CLOUD SERVICE PROVIDER Microsoft has announced that it will support development of native Android applications on its Windows Azure Mobile Services.
Microsoft's Windows Azure Mobile Services helps developers integrate the firm's Windows Azure cloud services in their applications and supports Windows Phone and iOS applications. Now the firm has announced support for native Android applications, opening the service to another developer base.
Ahmed Sabbour, developer evangelist for Microsoft Windows Azure said the Azure software development kit (SDK) for Android is available on Github and was developed by Microsoft Open Technologies, while the Windows Azure team offers assistance in portal integration and push notification support. He pointed out that developers can include user authentication through Microsoft's own accounts, Facebook, Twitter and Google.
Sabbour said, "Whether you are a developer building an app for the Windows Store, iPhone, iPad, or Android and want an easy backend connection for storage, identity and push notifications, Windows Azure Mobile Services provides the right capabilities developers need."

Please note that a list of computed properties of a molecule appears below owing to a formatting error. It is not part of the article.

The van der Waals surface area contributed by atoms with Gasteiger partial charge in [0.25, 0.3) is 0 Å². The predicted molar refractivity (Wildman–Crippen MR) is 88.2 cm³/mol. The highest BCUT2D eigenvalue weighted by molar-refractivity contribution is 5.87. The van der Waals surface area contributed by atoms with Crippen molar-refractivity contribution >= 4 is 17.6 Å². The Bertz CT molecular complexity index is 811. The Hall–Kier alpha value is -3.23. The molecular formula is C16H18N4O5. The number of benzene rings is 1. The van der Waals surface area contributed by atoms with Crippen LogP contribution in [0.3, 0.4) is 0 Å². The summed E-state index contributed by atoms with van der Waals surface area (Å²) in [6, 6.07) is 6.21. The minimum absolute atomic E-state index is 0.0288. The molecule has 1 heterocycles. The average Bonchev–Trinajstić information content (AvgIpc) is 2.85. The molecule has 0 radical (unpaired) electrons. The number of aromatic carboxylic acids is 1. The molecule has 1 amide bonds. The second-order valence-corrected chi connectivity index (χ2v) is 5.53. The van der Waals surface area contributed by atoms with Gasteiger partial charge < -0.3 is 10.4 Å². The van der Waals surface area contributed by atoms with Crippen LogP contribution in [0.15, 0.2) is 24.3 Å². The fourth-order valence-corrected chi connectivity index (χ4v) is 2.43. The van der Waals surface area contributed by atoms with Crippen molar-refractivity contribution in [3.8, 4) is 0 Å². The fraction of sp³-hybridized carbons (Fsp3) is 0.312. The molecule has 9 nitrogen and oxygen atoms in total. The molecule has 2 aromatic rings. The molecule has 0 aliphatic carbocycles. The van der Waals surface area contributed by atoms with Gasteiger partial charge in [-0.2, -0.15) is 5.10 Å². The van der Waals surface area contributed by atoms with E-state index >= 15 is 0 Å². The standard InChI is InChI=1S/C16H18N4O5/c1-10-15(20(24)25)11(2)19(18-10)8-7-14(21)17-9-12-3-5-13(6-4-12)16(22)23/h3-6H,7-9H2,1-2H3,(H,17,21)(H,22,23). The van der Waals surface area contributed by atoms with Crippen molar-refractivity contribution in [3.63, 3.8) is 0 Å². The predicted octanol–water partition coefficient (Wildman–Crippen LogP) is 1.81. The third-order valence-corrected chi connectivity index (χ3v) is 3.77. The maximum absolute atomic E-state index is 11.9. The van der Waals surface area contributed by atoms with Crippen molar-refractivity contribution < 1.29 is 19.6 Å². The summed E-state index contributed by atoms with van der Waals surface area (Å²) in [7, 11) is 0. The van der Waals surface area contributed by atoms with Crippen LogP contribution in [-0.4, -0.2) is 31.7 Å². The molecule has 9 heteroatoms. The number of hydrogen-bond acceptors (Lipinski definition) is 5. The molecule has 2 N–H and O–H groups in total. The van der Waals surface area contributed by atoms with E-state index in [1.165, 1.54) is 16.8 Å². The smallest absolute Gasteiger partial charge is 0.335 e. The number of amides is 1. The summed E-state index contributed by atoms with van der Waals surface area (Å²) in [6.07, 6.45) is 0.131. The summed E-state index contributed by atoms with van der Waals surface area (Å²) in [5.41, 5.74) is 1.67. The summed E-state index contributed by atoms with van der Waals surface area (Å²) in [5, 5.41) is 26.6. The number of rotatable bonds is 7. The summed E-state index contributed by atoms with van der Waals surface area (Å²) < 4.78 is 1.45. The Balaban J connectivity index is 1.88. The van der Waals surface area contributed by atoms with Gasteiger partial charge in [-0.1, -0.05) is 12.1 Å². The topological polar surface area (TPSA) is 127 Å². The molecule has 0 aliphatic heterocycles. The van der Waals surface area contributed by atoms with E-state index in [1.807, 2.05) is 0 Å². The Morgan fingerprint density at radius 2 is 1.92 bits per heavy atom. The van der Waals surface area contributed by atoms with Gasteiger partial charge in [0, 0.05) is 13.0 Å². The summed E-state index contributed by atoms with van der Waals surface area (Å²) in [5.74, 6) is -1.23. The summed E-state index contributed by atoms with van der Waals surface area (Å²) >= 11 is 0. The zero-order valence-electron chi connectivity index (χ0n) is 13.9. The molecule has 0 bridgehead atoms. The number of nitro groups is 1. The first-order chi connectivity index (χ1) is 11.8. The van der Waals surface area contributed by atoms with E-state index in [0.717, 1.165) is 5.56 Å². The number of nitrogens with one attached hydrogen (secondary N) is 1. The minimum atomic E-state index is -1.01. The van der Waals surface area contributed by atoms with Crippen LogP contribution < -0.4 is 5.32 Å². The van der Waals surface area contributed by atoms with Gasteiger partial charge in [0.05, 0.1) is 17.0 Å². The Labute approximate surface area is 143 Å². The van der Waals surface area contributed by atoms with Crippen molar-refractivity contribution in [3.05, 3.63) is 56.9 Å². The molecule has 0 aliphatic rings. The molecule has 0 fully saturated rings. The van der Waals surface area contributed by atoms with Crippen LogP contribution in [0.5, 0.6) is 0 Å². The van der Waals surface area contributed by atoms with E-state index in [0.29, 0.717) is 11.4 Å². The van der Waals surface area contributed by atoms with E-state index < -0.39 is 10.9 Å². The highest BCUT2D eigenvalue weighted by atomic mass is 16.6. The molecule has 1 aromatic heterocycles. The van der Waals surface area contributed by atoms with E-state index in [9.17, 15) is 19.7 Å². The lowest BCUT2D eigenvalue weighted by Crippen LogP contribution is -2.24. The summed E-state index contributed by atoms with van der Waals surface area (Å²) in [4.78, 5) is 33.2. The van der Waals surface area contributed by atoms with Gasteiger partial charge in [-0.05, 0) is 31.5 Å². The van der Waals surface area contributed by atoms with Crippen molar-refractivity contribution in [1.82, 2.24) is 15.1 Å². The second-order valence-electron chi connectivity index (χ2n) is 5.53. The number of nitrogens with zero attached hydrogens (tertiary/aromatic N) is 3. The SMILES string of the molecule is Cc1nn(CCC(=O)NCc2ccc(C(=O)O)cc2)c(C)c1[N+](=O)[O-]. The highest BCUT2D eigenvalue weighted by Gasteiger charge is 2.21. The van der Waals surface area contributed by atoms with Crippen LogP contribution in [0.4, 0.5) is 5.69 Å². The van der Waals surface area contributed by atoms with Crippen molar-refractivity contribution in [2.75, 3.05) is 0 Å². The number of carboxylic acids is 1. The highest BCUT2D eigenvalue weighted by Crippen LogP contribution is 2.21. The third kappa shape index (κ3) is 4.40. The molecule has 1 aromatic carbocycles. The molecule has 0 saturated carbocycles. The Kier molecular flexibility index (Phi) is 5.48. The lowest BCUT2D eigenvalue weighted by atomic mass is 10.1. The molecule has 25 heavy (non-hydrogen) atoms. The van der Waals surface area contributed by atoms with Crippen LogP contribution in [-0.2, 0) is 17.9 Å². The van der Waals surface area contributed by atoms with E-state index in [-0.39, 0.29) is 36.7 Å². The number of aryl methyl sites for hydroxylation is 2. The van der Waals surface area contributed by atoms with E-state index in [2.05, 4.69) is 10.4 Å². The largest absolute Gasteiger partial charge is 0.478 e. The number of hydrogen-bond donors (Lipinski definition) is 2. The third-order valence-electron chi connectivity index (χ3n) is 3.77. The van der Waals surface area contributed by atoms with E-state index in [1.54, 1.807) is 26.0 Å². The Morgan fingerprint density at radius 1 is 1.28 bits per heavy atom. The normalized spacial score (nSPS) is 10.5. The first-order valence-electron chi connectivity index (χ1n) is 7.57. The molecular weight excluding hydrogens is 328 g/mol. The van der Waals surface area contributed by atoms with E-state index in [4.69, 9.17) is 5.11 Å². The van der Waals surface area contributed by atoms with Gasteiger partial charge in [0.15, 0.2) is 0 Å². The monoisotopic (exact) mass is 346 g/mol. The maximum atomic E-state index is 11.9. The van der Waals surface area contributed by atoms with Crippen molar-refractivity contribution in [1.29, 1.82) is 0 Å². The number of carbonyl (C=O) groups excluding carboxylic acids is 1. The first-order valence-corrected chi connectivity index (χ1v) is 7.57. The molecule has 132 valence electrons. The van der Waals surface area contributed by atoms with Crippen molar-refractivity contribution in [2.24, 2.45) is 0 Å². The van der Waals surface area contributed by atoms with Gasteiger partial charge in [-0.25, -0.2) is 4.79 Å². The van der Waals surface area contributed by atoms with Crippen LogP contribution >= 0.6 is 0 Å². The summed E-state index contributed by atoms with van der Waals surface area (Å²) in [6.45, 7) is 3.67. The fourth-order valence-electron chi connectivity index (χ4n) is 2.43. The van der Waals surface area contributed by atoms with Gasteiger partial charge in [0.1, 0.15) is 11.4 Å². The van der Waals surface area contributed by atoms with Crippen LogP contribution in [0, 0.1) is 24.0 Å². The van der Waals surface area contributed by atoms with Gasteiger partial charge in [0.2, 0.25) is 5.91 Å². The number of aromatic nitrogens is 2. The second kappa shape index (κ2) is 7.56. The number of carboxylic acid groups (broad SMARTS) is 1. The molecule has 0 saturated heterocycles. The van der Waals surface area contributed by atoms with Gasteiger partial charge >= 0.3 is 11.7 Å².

Microsoft hopes that as more developers make use of its Windows Azure infrastructure it will effectively bind their software products to the service and its closed APIs. However Windows Azure has been a source of embarrassment for Microsoft recently, as it forgot to renew SSL certificates leading to a number of services going down.
Microsoft's Windows Azure Mobile Services are presently free for the first ten applications that run on shared instances, but require payment to Microsoft thereafter.
Commercial software developers should consider this carefully before deciding to use Windows Azure, because as their software applications grow in number and popularity they could find themselves locked in, with effectively little choice but to pay whatever Microsoft might demand. µ
Companies need to rate limit posts based on keywords, warns Trend Micro
Uses 20 percent less power than traditional systems
Sign up for INQbot – a weekly roundup of the best from the INQ